As with other potentially dangerous activities, you should never ski or snowboard alone. Whether you think you are going to be staying on a “bunny” slope or trying a more advanced trail, you should never go by yourself. Even if you may be tempted to go at it alone for various reasons, always be sure to only ski or snowboard with at least one partner. If you fall or suffer an injury, you could put yourself at serious risk of hypothermia or even death before others find you. Further, you should be careful not to get too far away from your partner or companions, and be sure to stay in each other’s sight. Finally, beyond never going alone, you should also be sure to tell another person who is not participating about your plan and approximately where you will be. Thus, if you and your companion both get injured, caught in an avalanche, lost, or otherwise are unable to return, this third party can alert the appropriate authorities.

2. Always Wear Appropriate Protective Equipment

You should always be sure to wear the appropriate protective equipment for skiing or snowboarding. One of the most important pieces of safety equipment you can wear is a helmet. According to the Johns Hopkins study, most victims who suffer head injuries in skiing or snowboarding accidents were not wearing helmets. However, your helmet should be specifically designed for snowboarding or skiing. By always wearing an appropriate helmet, you can reduce the risk of suffering head injuries or traumatic brain injuries as well as reduce the potential severity of any such injuries. Aside from wearing a helmet, you should also be sure to wear other safety equipment, such as elbow and knee pads, goggles, and fitted boots and bindings. If you are snowboarding, you should also be sure to wear wrist guards. Finally, you should also make sure that you are always wearing warm clothing. Warm clothing can help make sure your body maintains a healthy temperature to avoid frostbite, and it could even be the difference between life and death if you are injured in an avalanche or otherwise stuck in the snow waiting to be rescued.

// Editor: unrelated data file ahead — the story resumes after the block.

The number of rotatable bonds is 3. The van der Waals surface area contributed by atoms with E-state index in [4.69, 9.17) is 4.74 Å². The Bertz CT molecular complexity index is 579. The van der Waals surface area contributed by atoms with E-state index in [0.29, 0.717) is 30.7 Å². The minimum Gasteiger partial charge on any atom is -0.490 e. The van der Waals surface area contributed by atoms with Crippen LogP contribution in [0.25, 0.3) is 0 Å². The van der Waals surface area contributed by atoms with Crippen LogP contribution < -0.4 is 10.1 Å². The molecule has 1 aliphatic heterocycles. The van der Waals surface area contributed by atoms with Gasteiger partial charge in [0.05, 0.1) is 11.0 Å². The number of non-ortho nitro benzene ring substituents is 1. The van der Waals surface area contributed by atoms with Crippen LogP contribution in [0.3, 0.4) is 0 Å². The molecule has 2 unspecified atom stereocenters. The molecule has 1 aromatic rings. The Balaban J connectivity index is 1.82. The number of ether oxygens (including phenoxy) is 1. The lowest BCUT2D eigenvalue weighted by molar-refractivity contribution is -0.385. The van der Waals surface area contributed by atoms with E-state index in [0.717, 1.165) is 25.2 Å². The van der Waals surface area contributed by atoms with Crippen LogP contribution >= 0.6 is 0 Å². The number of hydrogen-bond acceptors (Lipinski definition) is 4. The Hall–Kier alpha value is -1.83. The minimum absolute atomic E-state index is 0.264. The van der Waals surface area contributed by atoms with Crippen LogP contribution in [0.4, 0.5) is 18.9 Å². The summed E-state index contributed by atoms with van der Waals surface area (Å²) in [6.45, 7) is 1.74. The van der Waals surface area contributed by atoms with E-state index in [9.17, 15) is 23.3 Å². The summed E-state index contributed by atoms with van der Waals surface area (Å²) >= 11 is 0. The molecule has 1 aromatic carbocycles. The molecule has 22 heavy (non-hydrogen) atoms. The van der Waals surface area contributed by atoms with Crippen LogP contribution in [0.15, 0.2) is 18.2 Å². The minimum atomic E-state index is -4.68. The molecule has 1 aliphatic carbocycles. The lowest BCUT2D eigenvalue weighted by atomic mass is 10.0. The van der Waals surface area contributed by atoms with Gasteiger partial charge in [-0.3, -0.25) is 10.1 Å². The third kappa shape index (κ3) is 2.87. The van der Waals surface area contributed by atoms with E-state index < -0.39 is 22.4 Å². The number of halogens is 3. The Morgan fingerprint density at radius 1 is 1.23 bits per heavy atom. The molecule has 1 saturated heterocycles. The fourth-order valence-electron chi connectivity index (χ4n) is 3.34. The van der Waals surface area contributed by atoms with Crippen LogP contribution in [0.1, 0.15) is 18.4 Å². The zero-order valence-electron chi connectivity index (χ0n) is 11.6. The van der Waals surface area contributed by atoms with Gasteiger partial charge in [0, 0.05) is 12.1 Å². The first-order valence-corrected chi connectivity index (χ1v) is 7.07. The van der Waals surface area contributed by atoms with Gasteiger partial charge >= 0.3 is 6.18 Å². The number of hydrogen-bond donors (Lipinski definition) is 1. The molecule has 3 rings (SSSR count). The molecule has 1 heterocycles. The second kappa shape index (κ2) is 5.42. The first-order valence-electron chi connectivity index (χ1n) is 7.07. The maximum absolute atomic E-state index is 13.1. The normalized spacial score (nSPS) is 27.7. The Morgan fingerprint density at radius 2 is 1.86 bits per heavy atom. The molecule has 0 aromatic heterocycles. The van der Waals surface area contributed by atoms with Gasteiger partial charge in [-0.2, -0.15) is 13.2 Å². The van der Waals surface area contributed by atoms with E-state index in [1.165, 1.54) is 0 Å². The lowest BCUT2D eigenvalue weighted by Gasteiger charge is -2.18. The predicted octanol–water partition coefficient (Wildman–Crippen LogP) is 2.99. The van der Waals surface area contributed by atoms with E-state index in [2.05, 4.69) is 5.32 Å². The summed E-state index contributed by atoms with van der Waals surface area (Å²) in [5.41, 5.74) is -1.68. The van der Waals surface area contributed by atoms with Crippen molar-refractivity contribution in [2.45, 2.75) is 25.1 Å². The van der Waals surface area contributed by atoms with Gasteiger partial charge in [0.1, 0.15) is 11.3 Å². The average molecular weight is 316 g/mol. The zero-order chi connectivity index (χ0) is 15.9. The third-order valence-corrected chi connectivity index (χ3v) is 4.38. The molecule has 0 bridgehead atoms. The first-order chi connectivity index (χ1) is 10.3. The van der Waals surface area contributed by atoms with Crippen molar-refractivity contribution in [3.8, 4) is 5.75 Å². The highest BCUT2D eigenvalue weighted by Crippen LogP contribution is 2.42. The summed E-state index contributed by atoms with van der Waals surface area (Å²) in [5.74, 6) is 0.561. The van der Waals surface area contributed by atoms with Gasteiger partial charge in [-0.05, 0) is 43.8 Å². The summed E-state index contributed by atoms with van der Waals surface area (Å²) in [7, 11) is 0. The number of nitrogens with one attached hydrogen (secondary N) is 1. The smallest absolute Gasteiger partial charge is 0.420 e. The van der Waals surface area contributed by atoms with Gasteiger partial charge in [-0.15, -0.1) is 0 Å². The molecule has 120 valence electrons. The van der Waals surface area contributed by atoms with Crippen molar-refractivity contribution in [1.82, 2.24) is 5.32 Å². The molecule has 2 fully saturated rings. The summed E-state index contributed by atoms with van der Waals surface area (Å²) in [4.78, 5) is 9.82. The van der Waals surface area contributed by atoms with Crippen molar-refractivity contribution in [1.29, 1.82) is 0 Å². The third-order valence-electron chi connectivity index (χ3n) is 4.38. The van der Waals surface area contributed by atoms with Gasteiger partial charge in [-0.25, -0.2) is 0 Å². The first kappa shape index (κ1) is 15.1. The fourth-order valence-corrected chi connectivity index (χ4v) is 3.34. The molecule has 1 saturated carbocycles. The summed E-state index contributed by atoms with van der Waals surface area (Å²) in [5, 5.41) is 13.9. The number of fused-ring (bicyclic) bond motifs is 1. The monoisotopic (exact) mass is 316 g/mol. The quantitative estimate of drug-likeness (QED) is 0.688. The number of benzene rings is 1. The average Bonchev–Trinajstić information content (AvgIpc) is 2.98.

Read More: Ski Equipment Malfunction Injuries

3. Always Use Proper Techniques and Follow the Rules